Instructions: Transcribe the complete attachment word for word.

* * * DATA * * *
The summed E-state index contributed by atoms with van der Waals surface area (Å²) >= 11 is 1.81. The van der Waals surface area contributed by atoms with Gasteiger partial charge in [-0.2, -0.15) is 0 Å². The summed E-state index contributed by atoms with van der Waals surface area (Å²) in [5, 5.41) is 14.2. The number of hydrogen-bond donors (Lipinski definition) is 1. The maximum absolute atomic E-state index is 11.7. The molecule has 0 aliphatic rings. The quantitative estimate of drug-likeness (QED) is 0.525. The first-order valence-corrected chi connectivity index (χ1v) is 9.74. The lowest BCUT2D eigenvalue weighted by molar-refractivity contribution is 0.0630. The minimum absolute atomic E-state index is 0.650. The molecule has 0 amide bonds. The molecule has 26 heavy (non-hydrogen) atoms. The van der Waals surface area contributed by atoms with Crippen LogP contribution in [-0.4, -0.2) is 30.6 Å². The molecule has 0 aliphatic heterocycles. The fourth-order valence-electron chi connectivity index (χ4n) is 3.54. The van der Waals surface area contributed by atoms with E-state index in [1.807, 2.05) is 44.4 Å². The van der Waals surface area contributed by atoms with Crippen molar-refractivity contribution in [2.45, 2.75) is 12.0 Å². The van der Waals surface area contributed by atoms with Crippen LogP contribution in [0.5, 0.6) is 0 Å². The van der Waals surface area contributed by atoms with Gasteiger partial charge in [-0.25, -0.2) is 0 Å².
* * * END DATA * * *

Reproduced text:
The summed E-state index contributed by atoms with van der Waals surface area (Å²) >= 11 is 1.81. The van der Waals surface area contributed by atoms with Gasteiger partial charge in [-0.2, -0.15) is 0 Å². The summed E-state index contributed by atoms with van der Waals surface area (Å²) in [5, 5.41) is 14.2. The number of hydrogen-bond donors (Lipinski definition) is 1. The maximum absolute atomic E-state index is 11.7. The molecule has 0 aliphatic rings. The quantitative estimate of drug-likeness (QED) is 0.525. The first-order valence-corrected chi connectivity index (χ1v) is 9.74. The lowest BCUT2D eigenvalue weighted by molar-refractivity contribution is 0.0630. The minimum absolute atomic E-state index is 0.650. The molecule has 0 amide bonds. The molecule has 26 heavy (non-hydrogen) atoms. The van der Waals surface area contributed by atoms with Crippen LogP contribution in [-0.4, -0.2) is 30.6 Å². The molecule has 0 aliphatic heterocycles. The fourth-order valence-electron chi connectivity index (χ4n) is 3.54. The van der Waals surface area contributed by atoms with E-state index in [1.807, 2.05) is 44.4 Å². The van der Waals surface area contributed by atoms with Crippen molar-refractivity contribution in [2.45, 2.75) is 12.0 Å². The van der Waals surface area contributed by atoms with Crippen LogP contribution in [0.5, 0.6) is 0 Å². The van der Waals surface area contributed by atoms with Gasteiger partial charge in [-0.25, -0.2) is 0 Å².